Large Real Estate Crowd Funding Platforms Not Tested in Downturn

The other reason I’ve delayed investing is more logical  These platforms are new.  They haven’t been testing through a down turn and no one is sure what happens if the platforms disappear even if the investments are still there.   Also, the law is still evolving here (having only really been fully acknowledged by the SEC in 2016) which could affect future values and availability.  So, in a way I’m waiting to see how the next down turn and SEC rulings effect some of these crowd funding platforms before I jump in with both feet.

History of Real Estate Syndication

Now before I leave this topic I would be remiss if I didn’t give you some history.  While the crowd funding real estate investing platforms are new, the concept of syndicated real estate investing is not.  These instruments have always existed, but prior to a few years ago they were not as visible.    If you wanted to invest alongside other investors in real estate, you needed to have connections or know like-minded individuals who were willing to do so with you.    If it was anyone besides your friends, you needed to be an accredited investor to even be allowed to invest.  Because of this limitation these were not advertised.  As such opportunities were not easily viewable nor reviewable on any scale.  That all changed in 2016 when the SEC ruled that non-accredited investors could invest in these vehicles in small amounts.

New Players not New Risks

The risks of these type of investments hasn’t changed.  IE. the impact of those putting together the funding agreements has some impact on the long-term risk.  The difference is the players, the platforms themselves, have changed.  So, the crux of why I am waiting is to see how these players respond to a down turn and then choose the right one for me based on my investing goal of diversification.

Real Estate Syndication Investing, Only a Matter of Time

I’m not sitting on my hands now.  I’m actively investigating the options in this crowded field.    But for now, at least I’m going to stay the course with my current portfolio.  Someday soon though I will move more actively into the real estate market as an asset class.   One of the crowd funding sites will be my entry point.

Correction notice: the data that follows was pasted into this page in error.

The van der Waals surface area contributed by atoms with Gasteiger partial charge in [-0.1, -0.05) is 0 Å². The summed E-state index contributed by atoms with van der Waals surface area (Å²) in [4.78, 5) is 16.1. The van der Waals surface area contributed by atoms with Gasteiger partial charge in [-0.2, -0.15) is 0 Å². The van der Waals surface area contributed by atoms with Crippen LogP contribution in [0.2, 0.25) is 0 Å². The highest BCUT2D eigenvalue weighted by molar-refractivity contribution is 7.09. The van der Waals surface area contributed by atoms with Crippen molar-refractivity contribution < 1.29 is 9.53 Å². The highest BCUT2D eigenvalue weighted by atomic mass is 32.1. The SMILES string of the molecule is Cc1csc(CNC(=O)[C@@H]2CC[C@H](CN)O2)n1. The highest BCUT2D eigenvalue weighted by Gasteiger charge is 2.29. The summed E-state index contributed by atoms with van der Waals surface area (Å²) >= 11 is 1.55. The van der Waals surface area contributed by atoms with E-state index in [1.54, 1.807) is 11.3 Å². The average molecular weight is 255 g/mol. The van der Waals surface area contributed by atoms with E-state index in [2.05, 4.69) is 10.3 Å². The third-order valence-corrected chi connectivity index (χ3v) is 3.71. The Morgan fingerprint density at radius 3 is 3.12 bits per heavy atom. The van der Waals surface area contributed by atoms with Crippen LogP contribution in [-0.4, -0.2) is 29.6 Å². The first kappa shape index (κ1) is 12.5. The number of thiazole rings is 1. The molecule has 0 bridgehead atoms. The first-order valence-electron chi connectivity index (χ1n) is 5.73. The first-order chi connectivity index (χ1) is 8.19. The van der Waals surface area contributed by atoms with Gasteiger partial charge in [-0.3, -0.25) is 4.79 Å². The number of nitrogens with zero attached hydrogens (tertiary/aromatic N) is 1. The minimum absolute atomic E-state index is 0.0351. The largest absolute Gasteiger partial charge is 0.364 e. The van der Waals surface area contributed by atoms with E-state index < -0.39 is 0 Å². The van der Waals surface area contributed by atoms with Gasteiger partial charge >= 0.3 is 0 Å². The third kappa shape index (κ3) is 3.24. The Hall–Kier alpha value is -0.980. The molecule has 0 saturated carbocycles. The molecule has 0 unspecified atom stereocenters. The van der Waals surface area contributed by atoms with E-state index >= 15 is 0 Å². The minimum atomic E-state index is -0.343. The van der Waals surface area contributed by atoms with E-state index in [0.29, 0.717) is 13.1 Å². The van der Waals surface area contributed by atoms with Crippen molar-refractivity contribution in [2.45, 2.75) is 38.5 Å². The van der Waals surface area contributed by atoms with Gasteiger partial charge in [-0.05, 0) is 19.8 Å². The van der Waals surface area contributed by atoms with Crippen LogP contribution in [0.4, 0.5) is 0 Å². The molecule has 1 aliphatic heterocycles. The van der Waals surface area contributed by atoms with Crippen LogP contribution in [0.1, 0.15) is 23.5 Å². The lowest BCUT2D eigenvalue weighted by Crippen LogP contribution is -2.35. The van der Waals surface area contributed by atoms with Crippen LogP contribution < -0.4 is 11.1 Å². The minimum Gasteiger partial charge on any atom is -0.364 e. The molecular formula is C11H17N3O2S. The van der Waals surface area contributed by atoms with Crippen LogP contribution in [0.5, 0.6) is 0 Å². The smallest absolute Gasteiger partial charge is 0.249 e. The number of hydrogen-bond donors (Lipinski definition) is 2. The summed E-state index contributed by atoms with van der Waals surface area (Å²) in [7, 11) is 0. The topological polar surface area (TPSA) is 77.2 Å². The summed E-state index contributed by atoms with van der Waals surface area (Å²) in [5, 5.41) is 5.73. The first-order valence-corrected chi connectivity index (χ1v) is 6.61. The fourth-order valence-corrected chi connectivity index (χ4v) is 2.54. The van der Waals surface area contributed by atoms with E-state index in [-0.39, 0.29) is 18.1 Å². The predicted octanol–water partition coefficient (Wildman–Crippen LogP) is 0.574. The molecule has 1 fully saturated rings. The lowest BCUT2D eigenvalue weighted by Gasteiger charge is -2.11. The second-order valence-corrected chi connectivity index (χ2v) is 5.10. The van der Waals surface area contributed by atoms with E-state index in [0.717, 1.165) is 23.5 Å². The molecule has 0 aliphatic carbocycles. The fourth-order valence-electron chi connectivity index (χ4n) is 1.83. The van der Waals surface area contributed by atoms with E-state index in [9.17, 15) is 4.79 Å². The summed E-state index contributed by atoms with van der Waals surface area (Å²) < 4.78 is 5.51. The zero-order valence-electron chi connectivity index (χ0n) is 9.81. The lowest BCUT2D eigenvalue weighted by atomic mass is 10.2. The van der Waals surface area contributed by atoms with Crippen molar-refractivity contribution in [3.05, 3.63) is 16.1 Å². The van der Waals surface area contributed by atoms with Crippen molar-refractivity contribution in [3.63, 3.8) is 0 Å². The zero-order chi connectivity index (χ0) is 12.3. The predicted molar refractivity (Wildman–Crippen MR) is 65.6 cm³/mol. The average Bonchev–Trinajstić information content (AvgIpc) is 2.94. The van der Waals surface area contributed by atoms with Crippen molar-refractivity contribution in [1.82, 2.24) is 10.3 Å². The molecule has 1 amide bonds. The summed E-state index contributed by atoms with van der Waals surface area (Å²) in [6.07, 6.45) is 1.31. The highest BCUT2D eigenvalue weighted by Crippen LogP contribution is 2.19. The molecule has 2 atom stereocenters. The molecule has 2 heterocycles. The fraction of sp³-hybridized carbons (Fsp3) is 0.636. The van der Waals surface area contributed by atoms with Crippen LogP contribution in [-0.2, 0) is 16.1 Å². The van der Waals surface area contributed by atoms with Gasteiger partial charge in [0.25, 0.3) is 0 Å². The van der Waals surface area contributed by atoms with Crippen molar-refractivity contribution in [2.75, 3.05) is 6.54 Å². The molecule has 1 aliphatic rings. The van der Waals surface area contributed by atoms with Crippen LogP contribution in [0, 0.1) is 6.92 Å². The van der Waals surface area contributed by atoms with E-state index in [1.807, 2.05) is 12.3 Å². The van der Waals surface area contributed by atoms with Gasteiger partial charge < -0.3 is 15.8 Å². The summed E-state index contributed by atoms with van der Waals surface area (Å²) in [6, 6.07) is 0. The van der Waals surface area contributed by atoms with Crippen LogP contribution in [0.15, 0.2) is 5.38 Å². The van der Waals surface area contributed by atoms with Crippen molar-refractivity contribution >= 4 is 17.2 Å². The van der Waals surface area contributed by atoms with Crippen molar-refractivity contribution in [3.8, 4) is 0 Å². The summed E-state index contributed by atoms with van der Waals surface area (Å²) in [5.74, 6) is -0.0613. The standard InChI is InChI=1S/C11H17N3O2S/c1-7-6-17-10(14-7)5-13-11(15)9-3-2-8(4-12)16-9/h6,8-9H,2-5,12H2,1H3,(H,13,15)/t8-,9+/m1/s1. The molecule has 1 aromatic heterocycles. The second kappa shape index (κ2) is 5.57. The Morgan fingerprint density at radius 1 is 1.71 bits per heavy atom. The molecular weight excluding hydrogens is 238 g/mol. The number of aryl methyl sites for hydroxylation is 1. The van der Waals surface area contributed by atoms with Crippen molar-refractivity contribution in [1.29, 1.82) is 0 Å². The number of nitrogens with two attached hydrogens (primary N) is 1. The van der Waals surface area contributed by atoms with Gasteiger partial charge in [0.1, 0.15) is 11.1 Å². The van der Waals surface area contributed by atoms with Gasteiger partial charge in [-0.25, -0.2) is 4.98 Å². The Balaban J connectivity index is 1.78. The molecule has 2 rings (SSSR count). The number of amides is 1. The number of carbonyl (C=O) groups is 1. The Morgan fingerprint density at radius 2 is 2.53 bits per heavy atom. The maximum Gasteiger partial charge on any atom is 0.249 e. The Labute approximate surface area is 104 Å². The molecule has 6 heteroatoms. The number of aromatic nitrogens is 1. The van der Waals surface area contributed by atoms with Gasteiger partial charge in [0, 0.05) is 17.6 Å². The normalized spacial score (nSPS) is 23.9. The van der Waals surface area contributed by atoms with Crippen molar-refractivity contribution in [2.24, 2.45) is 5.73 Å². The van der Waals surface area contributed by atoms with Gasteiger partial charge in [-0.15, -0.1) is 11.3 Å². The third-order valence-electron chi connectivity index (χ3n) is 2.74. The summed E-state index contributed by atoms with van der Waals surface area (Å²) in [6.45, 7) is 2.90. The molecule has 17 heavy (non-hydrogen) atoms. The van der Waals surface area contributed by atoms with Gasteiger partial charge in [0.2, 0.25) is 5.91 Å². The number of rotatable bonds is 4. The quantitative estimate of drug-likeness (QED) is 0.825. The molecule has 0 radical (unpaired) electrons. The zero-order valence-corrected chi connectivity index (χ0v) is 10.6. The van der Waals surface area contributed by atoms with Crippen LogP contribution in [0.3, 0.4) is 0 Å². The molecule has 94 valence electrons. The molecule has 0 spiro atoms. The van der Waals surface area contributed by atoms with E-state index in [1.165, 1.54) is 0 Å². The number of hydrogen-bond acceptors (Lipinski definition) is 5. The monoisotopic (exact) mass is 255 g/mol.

Do you invest in real estate?  If so how?

4 Comments

  1. Torch Red
    Torch Red November 1, 2018

    Your thoughts are similar to mine. I started investing in equity deals through RealtyShares early this year. I prefer being able to invest in a specific deal instead of only being able to buy an entire basket of deals that someone else curates. While I can’t get instant diversification with a small investment, one can still get diversification over 5-10 properties for $50-$100K which is way more diversification than one can get from buying income properties yourself. With an equity deal, I commit a certain level of investment; my investment transfers near the property close date; my investment is illiquid for 3-5 years until the property is re-sold or ownership is restructured; upon that time I get my principal back along with any appreciation. Along the way, I get my share of quarterly operating cash flows and a K-1 at year-end for tax filing. I become one of up to 100 investors who fund an LLC which in turn invests in a second LLC (along with the sponsor) to own the property and the debt. One consideration is that unless the property is in a state like Texas or Washington that has no state income tax, you’ll have to file a state return for each state in which you own property.